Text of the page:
The coelomic metaplasia hypothesis of endometriosis in MRKH casesJun 19, 2019
The development of endometriosis in patients with MRKH could be explained through implantation hypothesis from uterus/endometrium remnants and coelomic metaplasia hypothesis.
- Mayer–Rokitansky–Küster–Hauser (MRKH) syndrome is a disease supporting both implantation hypothesis of Sampson and the coelomic metaplasia hypothesis, in the endometriosis development.
- The pathophysiological mechanism of endometriosis has been tried to be explained by several theories including the coelomic metaplasia hypothesis.
What’s done here?
- This study was based on a search using Medline with the keywords ‘Mayer-Rokitansky-Kuster-Hauser’ or ‘MRK’ in combination with ‘uterus’, ‘endometrium’ ‘endometriosis’, ‘adenomyosis’, ‘metaplasia’.
- 21 manuscripts were identified evaluating the coexistence of MRKH and endometriosis.
- The diagnosis of MRKH was achieved by magnetic resonance imaging (MRI) and/or ultrasound.
- Endometriosis, especially ovarian endometriosis and adenomyosis were also diagnosed in this population.
- The pathophysiological mechanism for the development of endometriosis was evaluated in cases where a biopsy can be performed.
- The histological analysis of the uterus, eutopic and ectopic endometrium were evaluated.
- A total of 21 manuscripts, 19 of which were case reports, who met the criteria for the search were included in that study.
- MRI was accepted as the diagnostic modality of all uterine anomalies, including MRKH.
- MRKH syndrome is characterized by congenital aplasia of the vagina, cervix, and uterus. Its incidence is estimated to be 1/ 4000-5000 female newborns with a normal karyotype and ovarian function.
- Uterine remnants were detected with MRI to be compatible with laparoscopy at 77.3% in MRKH cases.
- MRI was demonstrated not to be sufficient for the detection of uterine remnants. Ultrasound was shown to have even lower sensitivity for this purpose.
- Endometrium was demonstrated on the histological analysis of the biopsies from uterine remnants in approximately 40.5%.
- Endometriosis was proven in MRKH patients without the presence of uterus/endometrium and metaplasia was suggested as the underlying cause for the development of endometriosis in these women. However, the hypothesis of how metaplasia develops has not been explained by any author.
Endometriosis is defined as the localization of endometrial glandular and stromal tissue outside the uterine cavity and its incidence is approximately 10% in the general female population. Although the pathophysiological mechanism is not clearly understood, the implantation theory by Sampson is the most accepted hypothesis.
According to the Sampson theory, endometriotic lesions develop from the endometrial cells spreading into the peritoneal cavity through Fallopian tubes during menstruation. However, retrograde menstruation occurs in most women, but the incidence of endometriosis is not so high. This may suggest that there are other mechanisms in the development of endometriosis.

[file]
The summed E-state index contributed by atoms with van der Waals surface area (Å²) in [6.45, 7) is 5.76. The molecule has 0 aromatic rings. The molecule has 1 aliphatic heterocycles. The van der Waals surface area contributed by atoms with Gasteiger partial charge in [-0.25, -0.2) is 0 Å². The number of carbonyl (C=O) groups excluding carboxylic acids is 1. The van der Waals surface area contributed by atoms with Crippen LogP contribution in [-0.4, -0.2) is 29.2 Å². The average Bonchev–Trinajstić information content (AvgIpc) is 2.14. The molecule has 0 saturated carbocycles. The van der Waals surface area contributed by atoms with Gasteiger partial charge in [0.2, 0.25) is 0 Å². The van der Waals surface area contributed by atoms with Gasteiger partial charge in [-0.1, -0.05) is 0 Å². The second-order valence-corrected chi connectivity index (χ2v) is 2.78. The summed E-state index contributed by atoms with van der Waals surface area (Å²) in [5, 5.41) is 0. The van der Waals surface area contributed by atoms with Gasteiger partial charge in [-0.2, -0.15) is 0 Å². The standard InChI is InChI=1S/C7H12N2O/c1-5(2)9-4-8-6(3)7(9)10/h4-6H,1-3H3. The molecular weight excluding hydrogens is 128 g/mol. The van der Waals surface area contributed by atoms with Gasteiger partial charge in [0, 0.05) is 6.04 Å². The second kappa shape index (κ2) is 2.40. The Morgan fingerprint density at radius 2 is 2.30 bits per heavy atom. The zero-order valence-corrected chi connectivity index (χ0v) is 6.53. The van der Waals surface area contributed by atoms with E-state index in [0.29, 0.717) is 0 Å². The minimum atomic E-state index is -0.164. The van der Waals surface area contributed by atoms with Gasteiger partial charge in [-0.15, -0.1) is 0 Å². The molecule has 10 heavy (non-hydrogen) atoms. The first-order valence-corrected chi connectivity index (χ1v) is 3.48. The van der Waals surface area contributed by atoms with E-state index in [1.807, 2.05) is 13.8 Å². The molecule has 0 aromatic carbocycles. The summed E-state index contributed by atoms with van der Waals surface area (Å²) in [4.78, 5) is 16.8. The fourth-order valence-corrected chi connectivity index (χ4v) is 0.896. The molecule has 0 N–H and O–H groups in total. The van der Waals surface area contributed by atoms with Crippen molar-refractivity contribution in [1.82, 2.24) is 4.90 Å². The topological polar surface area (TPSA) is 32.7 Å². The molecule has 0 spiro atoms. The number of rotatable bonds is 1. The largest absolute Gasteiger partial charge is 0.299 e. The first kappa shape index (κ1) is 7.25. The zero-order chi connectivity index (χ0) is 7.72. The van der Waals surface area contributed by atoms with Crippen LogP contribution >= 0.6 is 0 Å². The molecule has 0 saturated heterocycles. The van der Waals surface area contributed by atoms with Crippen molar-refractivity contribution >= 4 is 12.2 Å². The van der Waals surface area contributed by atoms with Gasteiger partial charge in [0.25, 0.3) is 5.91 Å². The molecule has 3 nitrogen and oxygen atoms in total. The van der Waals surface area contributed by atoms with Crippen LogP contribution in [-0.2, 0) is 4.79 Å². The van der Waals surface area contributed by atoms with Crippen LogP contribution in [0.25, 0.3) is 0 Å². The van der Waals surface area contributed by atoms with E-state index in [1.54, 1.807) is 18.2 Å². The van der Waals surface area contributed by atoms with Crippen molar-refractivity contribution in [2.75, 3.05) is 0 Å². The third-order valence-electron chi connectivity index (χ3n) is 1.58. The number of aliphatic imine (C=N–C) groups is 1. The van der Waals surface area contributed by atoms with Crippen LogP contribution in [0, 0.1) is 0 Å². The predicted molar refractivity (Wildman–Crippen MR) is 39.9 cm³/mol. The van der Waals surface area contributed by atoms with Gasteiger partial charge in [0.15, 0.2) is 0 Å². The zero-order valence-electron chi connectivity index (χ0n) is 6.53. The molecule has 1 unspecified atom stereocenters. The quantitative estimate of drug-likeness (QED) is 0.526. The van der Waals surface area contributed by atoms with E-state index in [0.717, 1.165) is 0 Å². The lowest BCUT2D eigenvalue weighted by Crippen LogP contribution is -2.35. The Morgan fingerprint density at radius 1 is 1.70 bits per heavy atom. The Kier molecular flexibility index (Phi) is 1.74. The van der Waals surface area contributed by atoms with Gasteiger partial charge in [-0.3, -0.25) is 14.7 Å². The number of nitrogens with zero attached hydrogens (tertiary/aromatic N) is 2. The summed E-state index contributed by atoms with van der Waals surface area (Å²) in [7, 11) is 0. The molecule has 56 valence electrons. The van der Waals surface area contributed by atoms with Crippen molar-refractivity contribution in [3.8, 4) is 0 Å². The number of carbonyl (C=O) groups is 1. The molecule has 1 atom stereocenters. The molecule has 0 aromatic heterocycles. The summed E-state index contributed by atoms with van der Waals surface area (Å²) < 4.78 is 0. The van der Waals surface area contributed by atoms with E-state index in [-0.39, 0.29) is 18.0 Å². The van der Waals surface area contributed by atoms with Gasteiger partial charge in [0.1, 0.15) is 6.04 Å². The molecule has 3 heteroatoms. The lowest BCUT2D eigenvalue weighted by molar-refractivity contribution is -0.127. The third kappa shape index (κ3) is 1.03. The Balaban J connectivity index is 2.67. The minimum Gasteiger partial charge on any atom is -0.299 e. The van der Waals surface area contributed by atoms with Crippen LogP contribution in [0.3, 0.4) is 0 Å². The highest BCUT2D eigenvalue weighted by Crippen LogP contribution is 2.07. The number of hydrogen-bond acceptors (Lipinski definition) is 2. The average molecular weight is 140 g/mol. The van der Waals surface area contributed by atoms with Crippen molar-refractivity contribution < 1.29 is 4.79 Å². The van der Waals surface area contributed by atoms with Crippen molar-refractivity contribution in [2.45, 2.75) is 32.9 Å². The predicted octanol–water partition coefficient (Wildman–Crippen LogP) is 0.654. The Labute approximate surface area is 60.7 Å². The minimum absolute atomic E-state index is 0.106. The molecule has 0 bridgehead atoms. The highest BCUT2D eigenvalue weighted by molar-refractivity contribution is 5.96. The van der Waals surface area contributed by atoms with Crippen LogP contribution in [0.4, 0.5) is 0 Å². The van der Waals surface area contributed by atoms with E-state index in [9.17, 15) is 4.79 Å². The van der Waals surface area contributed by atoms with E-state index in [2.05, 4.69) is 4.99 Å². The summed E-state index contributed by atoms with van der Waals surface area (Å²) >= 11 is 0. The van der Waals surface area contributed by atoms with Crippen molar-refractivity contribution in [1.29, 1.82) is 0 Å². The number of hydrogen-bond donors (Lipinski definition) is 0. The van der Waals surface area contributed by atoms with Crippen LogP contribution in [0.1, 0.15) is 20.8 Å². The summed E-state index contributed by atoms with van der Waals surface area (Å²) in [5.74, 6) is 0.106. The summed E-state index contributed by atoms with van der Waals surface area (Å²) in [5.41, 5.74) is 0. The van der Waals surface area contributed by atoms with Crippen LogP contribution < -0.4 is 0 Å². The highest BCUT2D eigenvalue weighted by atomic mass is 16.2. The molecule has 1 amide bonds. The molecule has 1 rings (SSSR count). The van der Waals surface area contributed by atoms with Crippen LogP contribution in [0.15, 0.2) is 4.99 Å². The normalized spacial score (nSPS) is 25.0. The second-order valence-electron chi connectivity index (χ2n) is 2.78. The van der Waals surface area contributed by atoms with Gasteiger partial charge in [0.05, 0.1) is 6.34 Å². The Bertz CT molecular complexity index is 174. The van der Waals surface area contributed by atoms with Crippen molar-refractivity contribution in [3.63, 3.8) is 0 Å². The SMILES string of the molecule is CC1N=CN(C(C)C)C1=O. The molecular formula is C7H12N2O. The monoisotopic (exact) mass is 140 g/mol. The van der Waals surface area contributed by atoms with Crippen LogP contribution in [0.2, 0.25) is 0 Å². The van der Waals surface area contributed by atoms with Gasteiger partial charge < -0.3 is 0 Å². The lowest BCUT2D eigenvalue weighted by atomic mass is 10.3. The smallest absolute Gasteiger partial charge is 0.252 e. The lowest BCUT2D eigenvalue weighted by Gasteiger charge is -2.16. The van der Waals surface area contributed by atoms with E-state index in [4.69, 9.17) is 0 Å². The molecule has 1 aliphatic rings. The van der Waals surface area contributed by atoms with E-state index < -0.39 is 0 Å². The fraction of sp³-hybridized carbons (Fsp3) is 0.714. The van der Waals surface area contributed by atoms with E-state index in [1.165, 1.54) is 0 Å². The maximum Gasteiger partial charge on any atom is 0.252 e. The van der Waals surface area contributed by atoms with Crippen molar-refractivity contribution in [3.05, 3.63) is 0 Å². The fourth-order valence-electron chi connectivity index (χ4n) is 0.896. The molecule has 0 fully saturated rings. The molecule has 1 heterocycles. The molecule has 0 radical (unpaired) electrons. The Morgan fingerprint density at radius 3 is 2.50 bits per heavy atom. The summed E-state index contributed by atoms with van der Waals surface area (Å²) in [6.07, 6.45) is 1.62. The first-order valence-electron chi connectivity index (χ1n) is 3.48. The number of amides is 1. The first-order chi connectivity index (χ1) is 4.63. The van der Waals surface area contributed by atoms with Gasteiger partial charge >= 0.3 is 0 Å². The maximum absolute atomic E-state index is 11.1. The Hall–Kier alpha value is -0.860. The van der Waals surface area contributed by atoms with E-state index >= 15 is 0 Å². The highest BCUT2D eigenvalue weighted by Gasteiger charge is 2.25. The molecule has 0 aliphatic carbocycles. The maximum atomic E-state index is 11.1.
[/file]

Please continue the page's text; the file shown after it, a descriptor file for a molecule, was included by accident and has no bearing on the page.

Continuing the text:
The endometriosis in MRKH could be explained by coelomic metaplasia which is defined as that "endometriosis arises from coelomic epithelium". MRKH is a syndrome which is characterized by congenital aplasia of the vagina, cervix, and uterus. Its incidence is estimated to be 1 in 4000-5000 female newborns. These women have a normal karyotype and normal ovarian function. Additional renal and skeletal abnormalities may accompany this disease.
Konrad et al, a group of scientists from Germany, published a study titled as “Endometriosis in MRKH cases as a proof for the coelomic metaplasia hypothesis?” in the journal named "Reproduction".
These authors sought to identify the developmental mechanism of endometriosis in MRKH cases. They reviewed 21 manuscripts following a search using Medline with several keywords such as ‘Mayer-Rokitansky-Kuster-Hauser’ or ‘MRK’ in combination with ‘uterus’, ‘endometrium’ ‘endometriosis’, ‘adenomyosis’, ‘metaplasia’ in combination with ‘MRKH’, ‘endometriosis’ and ‘adenomyosis’ and ‘ovarian metaplasia’.
The authors found out that the best non-invasive diagnostic modality for MRKH is MRI. However, uterine remnants could be missed in up to 15% of cases by MRI technique. The histological analysis of uterine and/or endometrial remnants is compulsory for the definitive diagnosis. Endometriosis was proven in MRKH patients without the presence of uterus/endometrium and metaplasia was suggested as the underlying cause for the development of endometriosis in these women. However, the hypothesis of how metaplasia develops has not been proposed by any author.
“MRKH patients only develop endometriosis if a uterus/endometrium is present which underscores and not contradicts the implantation hypothesis by Sampson.” they added.
Research Source: https://www.ncbi.nlm.nih.gov/pubmed/30978694
endometriosis Mayer-Rokitansky-Kuster-Hauser Sampson’s implantation theory coelomic metaplasia uterine remnants